Re: Angry Phil
posted at 6/13/2013 4:28 PM EDT
Espo was slightly my favorite Bruin, only because everybody else went so boo boo over Orr and I felt.
I don't know what people are finding so difficult here. I'd suggest those that don't have at least some understanding of his feelings are really the ones living in a fanatasy.
In the 60's and 70's(and right up to the cap era with JJ), the player/ team relationship was quite adversarial. For a while, Bobby Hull had a big problem with the Hawks, Gordie Howe hated the Wings, Dave Keon still has a chip on his shoulder with the Leafs. Doug Harvey never had any use for the Canadiens. Even Bobby Orr didn't trust the Bruins. Unfortunately, he listened to the advice of the wrong crook, but that's another story. In almost all of those situations, the ownership groups reached out to the former stars, and made a considerable effort to make amends.
Phil Esposito is one of the easiest people to figure out. He's emotional. He speaks his mind. Whatever he's thinkin comes out. He doesn't filter much, and one of the things I find entertaining about him...is he doesn't spend much time weighing the politically correct. He blurts things out, and he speaks honestly about his playing days. Most athletes don't do that, and in a way, that makes them even more egocentric.
Of course Esposito understands the business of hockey, but he's also obviously a trusting, people guy. Although warming, that kind of naivate has, and usually results in copious amounts of bitter disappointment. these guys weren't making the big bucks in 1974. Pretty much everybody but the big stars had a summer job. They were paid well, but they weren't "stinkin rich". When he resigned with the B's, Esposito could have easily tripled his money in the WHA(talk about home team discount), but his love for the B's clouded his judgement. His ego, and ignorance clouded it even more by not negotiating a no trade. It could have been done without any problem, but good ole Phil was so sure in his own mind, no one would ever want to trade someone who had contributed so much. Many of his contemporaryies operated the same way. At that time, Esposito would have been the biggest name to bolt the NHL, and his contract would have made Sanderson's look like chicken feed.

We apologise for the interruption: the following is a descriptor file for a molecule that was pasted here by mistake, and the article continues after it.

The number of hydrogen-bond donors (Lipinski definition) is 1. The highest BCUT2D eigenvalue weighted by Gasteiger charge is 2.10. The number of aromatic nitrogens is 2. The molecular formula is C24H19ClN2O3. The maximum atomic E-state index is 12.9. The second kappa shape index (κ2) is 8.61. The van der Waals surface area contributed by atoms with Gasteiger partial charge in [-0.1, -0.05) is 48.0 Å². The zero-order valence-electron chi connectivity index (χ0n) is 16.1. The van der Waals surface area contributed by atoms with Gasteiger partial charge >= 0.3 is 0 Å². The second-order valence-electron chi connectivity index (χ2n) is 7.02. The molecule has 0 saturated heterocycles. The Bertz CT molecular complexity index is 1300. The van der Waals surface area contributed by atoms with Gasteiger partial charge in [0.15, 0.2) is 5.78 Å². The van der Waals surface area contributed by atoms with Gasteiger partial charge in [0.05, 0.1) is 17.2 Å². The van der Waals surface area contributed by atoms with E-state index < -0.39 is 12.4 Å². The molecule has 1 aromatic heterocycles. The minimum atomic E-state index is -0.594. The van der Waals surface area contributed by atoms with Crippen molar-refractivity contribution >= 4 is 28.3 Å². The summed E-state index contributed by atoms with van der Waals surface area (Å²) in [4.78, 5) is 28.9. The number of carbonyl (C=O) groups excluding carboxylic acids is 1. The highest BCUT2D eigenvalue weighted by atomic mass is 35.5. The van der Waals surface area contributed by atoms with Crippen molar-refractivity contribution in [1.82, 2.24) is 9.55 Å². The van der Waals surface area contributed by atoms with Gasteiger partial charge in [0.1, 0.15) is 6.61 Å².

Same with the Lightning. He goes in there....all in, works his butt off without crossing every T and dotting every I....because he trusts people. Same thing.
So yeah....he got royally screwed a few times. As far as the Bruins, he knows his "retirement' was nothing more than a marketing ploy to sell a few tickets on an off nite. He knows it wasn't a company thing, just a few heavy hitters laying down some pressure to the corner office. That in itself would make anyone bitter. What many here don't know if they didn't live in the early 70's...is that many, many people at the time actually argued over who was better. Orr or Esposito. They were talked comparitively all the time. Of course his number deserved to get retired.
I think in many ways, Esposito understands he's the problem. He's mad at himself, as much as anybody for allowing himself to be taken advantage of.
Where I disagree with many posters here, is the "get over it thing". If Espo was holed up in a bunker somewhere....living in the past, maybe I'd agree.
But he's not. He's moved on, he's having a good time, enjoying himself. He's saying what hundreds of ex NHLers are thinking when one of their old teams gets to the Cup finals. "Who gives a shiit".
Espositos attitude doesn't bother me a bit. I bet most posters here would feel the same way.